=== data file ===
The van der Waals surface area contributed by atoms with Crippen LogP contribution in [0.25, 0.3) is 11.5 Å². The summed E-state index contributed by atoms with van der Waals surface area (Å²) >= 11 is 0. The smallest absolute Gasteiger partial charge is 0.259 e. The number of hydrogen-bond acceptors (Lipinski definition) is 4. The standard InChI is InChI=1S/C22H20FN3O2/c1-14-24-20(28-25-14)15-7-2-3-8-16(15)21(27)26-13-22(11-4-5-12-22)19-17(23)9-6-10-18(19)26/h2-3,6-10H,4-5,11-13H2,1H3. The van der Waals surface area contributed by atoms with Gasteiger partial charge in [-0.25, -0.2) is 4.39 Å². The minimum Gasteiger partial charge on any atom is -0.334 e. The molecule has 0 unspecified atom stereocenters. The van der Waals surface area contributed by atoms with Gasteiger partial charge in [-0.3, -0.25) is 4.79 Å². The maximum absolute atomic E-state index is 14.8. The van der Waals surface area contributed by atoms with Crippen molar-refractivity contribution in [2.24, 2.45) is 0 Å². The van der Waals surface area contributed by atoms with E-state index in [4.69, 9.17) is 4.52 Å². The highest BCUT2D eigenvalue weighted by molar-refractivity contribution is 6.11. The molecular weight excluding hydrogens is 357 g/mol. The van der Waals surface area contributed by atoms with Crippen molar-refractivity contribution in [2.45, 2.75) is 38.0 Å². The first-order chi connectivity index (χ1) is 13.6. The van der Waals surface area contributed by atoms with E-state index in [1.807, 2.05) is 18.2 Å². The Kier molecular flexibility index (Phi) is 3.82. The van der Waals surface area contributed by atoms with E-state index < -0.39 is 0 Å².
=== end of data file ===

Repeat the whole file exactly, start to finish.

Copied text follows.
The van der Waals surface area contributed by atoms with Crippen LogP contribution in [0.25, 0.3) is 11.5 Å². The summed E-state index contributed by atoms with van der Waals surface area (Å²) >= 11 is 0. The smallest absolute Gasteiger partial charge is 0.259 e. The number of hydrogen-bond acceptors (Lipinski definition) is 4. The standard InChI is InChI=1S/C22H20FN3O2/c1-14-24-20(28-25-14)15-7-2-3-8-16(15)21(27)26-13-22(11-4-5-12-22)19-17(23)9-6-10-18(19)26/h2-3,6-10H,4-5,11-13H2,1H3. The van der Waals surface area contributed by atoms with Gasteiger partial charge in [-0.25, -0.2) is 4.39 Å². The minimum Gasteiger partial charge on any atom is -0.334 e. The molecule has 0 unspecified atom stereocenters. The van der Waals surface area contributed by atoms with Gasteiger partial charge in [-0.3, -0.25) is 4.79 Å². The maximum absolute atomic E-state index is 14.8. The van der Waals surface area contributed by atoms with Crippen molar-refractivity contribution in [2.24, 2.45) is 0 Å². The van der Waals surface area contributed by atoms with E-state index in [4.69, 9.17) is 4.52 Å². The highest BCUT2D eigenvalue weighted by molar-refractivity contribution is 6.11. The molecular weight excluding hydrogens is 357 g/mol. The van der Waals surface area contributed by atoms with Crippen molar-refractivity contribution in [2.45, 2.75) is 38.0 Å². The first-order chi connectivity index (χ1) is 13.6. The van der Waals surface area contributed by atoms with E-state index in [1.807, 2.05) is 18.2 Å². The Kier molecular flexibility index (Phi) is 3.82. The van der Waals surface area contributed by atoms with E-state index < -0.39 is 0 Å².